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The award for investment in projects to makes bus passengers' lives better as they wait for the bus (stops, shelters and terminals), or to make their journeys faster and more reliable through traffic management and bus priority schemes.
Schemes submitted for this award can consist of bus priority measures, bus stations, route infrastructure work or a mixture of all three.
The judges were looking in particular for schemes which, amongst other things, provide:
- Positive benefits - without unintended disbenefits
- Good design - which meets operators’ requirements
Quality - of both service and infrastructure
Bus priority - on routes seen by operators as important.
The Winners: Nottingham City Council, Derby Road Corridor Upgrade
The Derby Road corridor is an important access into central Nottingham for public transport. Over recent years, it has seen the introduction of a wide range of quality measures including new buses, 24-hour bus lanes, high quality bus shelters, timetable cases, real time LED displays, and marketing through good publicity, innovative ticketing, personalised journey planning, and information kiosks known as infohubs. This has been done through partnership with the bus companies.
These initiatives have contributed directly to sustained growth in bus use along the corridor and to a significant modal shift from the car.
The judges were very impressed with the effectiveness of the corridor approach,bringing together a number of elements which, though small in themselves, have together brought about a major impact on passenger numbers and modal split. One element particularly liked was the very active maintenance and enforcement. This is a model scheme for upgrading an important corridor for bus services which is capable of much wider application elsewhere.
Runners Up: Peterborough City Council, Making Bus Travel A Priority
Peterborough City Council, Making Bus Travel A Priority
A large proportion of Peterborough’s investment in infrastructure has been focused on what it calls its Primary Public Transport Corridor. This includes bus stopping places replaced or upgraded and physical priority segregating buses from other traffic on almost 20% of the route. Also, traffic signals have been programmed to give priority to buses at junctions, stop buildouts have been made where physical bus priority is not possible, so that traffic is stopped behind a bus at these points which gives the bus a clear run when it re-starts, and there is real-time information. Also, the local bus operator, Stagecoach, has invested in new vehicles. This bringing together on one corridor of such a range of quality measures has all helped contribute to year-on-year growth of 16% bus use in Peterborough.
The judges were especially impressed that this had all been achieved as part of an integrated scheme for the corridor, and in a spirit of co-operation and trust between the council and the bus operators, meaning that a formal quality partnership was not felt to be necessary.
Nottinghamshire County Council, Retford Bus Station
The fully enclosed 8 bay bus station, designed in-house by Nottinghamshire County Council, was opened on 31st July 2007 and has been well received by passengers, bus operators and the people of Retford. The scheme set out to address safety and operational concerns that the old bus station suffered from and provide a modern comfortable and safe waiting environment for existing and potential customers. Working with local retailers has also enabled the provision of a wider footway and landscape area on a main thoroughfare from the busy town centre car park.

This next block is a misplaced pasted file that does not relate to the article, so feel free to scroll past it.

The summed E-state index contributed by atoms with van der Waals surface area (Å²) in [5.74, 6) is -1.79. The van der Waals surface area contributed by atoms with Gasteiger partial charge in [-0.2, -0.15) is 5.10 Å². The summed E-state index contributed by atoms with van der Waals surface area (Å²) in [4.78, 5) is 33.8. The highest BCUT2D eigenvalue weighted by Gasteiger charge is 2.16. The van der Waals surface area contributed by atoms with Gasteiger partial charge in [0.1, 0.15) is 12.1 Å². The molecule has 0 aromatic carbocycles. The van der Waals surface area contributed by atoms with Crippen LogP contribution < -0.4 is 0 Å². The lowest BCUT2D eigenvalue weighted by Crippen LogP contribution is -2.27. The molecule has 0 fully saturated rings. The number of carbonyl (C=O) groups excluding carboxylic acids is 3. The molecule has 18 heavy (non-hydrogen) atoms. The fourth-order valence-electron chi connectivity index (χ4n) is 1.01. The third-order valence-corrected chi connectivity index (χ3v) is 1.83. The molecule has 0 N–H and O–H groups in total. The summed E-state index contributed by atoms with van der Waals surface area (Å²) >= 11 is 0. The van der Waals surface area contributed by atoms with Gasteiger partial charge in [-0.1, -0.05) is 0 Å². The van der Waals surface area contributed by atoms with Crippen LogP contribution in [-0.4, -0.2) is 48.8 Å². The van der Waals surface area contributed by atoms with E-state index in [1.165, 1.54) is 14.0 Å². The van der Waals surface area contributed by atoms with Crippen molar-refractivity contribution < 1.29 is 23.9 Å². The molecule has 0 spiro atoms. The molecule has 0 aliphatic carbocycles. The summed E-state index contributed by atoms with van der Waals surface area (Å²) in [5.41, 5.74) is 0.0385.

Cheshire County Council, Kickstart Scheme Bus Service Improvements
An innovative partnership between the County Council and the bus operator Arriva has:
- improved bus travel on the Crewe-Leighton Hospital-Winsford-Northwich corridor
- increased the patronage at Leighton Hospital
- provided a state of the art fleet of low floor buses which are fully accessible
- introduced wider network and infrastructure improvements
- and received positive feedback from passengers on the route.
South Yorkshire Passenger Transport Executive, Barnsley Interchange
Barnsley Interchange has rationalised, revitalised and showcased bus services travelling to and from Barnsley. The three old bus stations that previously served the town have been replaced by one superb interchange, offering the facilities that bus passengers can expect of any modern public facility, in a building that gives bus passengers a very different experience to that of a conventional bus station.
Who could be nominated?
Entries were welcomed from transport authorities and bus operators working separately or together to achieve overall benefits for the community.
… and by whom?
Nominations were accepted from any of the eligible organisations, and self-nomination was acceptable.
Criteria and Entry Requirements
Entries were judged on the overall quality of the submissions, which were required to:
- Describe the degree of co-operation and consultation which took place between the highway authority and local bus operator(s)
- Show that the criteria adopted by the highway authority included the extent of road space reallocation in favour of the bus.
- Show that the project took a comprehensive approach to important bus corridor(s).
- Describe the arrangements made for the enforcement of bus priorities
- Describe the arrangements made for infrastructure maintenance
- Show the extent to which the project and its arrangements were based on common sense and best practice.
- Demonstrate that the scheme is in operation, and has been for a sufficient period of time to allow the outcomes to be monitored.
- Evidence of outcome against projections MUST be provided.State whether the results are likely to be sustainable
- Describe any future plans for further development.
- Include any relevant supporting material.